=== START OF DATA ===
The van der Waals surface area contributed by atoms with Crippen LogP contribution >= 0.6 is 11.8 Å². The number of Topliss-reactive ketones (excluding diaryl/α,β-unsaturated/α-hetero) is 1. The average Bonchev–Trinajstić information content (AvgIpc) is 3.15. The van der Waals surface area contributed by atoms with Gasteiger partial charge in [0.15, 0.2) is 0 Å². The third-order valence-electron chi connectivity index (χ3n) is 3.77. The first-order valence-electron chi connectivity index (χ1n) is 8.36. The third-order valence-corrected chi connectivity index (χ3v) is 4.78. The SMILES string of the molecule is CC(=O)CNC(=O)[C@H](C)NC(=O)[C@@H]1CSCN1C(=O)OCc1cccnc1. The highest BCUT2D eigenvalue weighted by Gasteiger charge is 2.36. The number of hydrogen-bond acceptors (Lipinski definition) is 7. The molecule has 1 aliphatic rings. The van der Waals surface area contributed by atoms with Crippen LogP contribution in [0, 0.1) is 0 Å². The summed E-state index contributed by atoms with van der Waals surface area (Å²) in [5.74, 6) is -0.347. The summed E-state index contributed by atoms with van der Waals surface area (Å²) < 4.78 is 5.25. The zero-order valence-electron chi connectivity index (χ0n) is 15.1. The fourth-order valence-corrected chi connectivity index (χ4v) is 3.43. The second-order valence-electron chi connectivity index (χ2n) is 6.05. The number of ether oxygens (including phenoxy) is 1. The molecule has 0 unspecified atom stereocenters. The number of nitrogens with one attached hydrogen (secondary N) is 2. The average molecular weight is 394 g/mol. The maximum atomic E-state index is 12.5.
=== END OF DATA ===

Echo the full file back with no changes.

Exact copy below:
The van der Waals surface area contributed by atoms with Crippen LogP contribution >= 0.6 is 11.8 Å². The number of Topliss-reactive ketones (excluding diaryl/α,β-unsaturated/α-hetero) is 1. The average Bonchev–Trinajstić information content (AvgIpc) is 3.15. The van der Waals surface area contributed by atoms with Gasteiger partial charge in [0.15, 0.2) is 0 Å². The third-order valence-electron chi connectivity index (χ3n) is 3.77. The first-order valence-electron chi connectivity index (χ1n) is 8.36. The third-order valence-corrected chi connectivity index (χ3v) is 4.78. The SMILES string of the molecule is CC(=O)CNC(=O)[C@H](C)NC(=O)[C@@H]1CSCN1C(=O)OCc1cccnc1. The highest BCUT2D eigenvalue weighted by Gasteiger charge is 2.36. The number of hydrogen-bond acceptors (Lipinski definition) is 7. The molecule has 1 aliphatic rings. The van der Waals surface area contributed by atoms with Crippen LogP contribution in [0, 0.1) is 0 Å². The summed E-state index contributed by atoms with van der Waals surface area (Å²) in [5.74, 6) is -0.347. The summed E-state index contributed by atoms with van der Waals surface area (Å²) < 4.78 is 5.25. The zero-order valence-electron chi connectivity index (χ0n) is 15.1. The fourth-order valence-corrected chi connectivity index (χ4v) is 3.43. The second-order valence-electron chi connectivity index (χ2n) is 6.05. The number of ether oxygens (including phenoxy) is 1. The molecule has 0 unspecified atom stereocenters. The number of nitrogens with one attached hydrogen (secondary N) is 2. The average molecular weight is 394 g/mol. The maximum atomic E-state index is 12.5.